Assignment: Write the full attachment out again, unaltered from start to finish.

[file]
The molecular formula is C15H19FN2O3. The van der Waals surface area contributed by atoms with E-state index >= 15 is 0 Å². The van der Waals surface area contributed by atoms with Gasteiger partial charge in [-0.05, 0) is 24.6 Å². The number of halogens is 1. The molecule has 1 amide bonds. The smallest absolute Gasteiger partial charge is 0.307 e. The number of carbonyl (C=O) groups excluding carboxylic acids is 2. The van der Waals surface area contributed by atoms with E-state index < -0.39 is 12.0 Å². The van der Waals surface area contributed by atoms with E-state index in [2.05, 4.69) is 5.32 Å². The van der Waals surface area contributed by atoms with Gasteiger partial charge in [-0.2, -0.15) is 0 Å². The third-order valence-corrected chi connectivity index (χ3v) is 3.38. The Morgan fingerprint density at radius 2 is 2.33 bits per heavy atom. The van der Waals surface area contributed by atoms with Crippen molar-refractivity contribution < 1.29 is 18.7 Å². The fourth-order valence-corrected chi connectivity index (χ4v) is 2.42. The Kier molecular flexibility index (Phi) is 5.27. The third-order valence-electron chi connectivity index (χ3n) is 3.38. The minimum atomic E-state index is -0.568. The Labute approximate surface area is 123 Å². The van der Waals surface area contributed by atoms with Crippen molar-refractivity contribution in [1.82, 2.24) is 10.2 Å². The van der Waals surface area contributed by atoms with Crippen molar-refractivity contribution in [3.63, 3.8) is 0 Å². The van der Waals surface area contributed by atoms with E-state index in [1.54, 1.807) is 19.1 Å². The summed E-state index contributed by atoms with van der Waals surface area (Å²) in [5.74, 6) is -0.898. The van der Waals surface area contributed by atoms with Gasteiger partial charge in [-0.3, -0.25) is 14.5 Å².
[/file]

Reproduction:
The molecular formula is C15H19FN2O3. The van der Waals surface area contributed by atoms with E-state index >= 15 is 0 Å². The van der Waals surface area contributed by atoms with Gasteiger partial charge in [-0.05, 0) is 24.6 Å². The number of halogens is 1. The molecule has 1 amide bonds. The smallest absolute Gasteiger partial charge is 0.307 e. The number of carbonyl (C=O) groups excluding carboxylic acids is 2. The van der Waals surface area contributed by atoms with E-state index < -0.39 is 12.0 Å². The van der Waals surface area contributed by atoms with E-state index in [2.05, 4.69) is 5.32 Å². The van der Waals surface area contributed by atoms with Gasteiger partial charge in [-0.2, -0.15) is 0 Å². The third-order valence-corrected chi connectivity index (χ3v) is 3.38. The Morgan fingerprint density at radius 2 is 2.33 bits per heavy atom. The van der Waals surface area contributed by atoms with Crippen molar-refractivity contribution < 1.29 is 18.7 Å². The fourth-order valence-corrected chi connectivity index (χ4v) is 2.42. The Kier molecular flexibility index (Phi) is 5.27. The third-order valence-electron chi connectivity index (χ3n) is 3.38. The minimum atomic E-state index is -0.568. The Labute approximate surface area is 123 Å². The van der Waals surface area contributed by atoms with Crippen molar-refractivity contribution in [1.82, 2.24) is 10.2 Å². The van der Waals surface area contributed by atoms with Crippen molar-refractivity contribution in [3.63, 3.8) is 0 Å². The van der Waals surface area contributed by atoms with E-state index in [1.54, 1.807) is 19.1 Å². The summed E-state index contributed by atoms with van der Waals surface area (Å²) in [5.74, 6) is -0.898. The van der Waals surface area contributed by atoms with Gasteiger partial charge in [-0.3, -0.25) is 14.5 Å².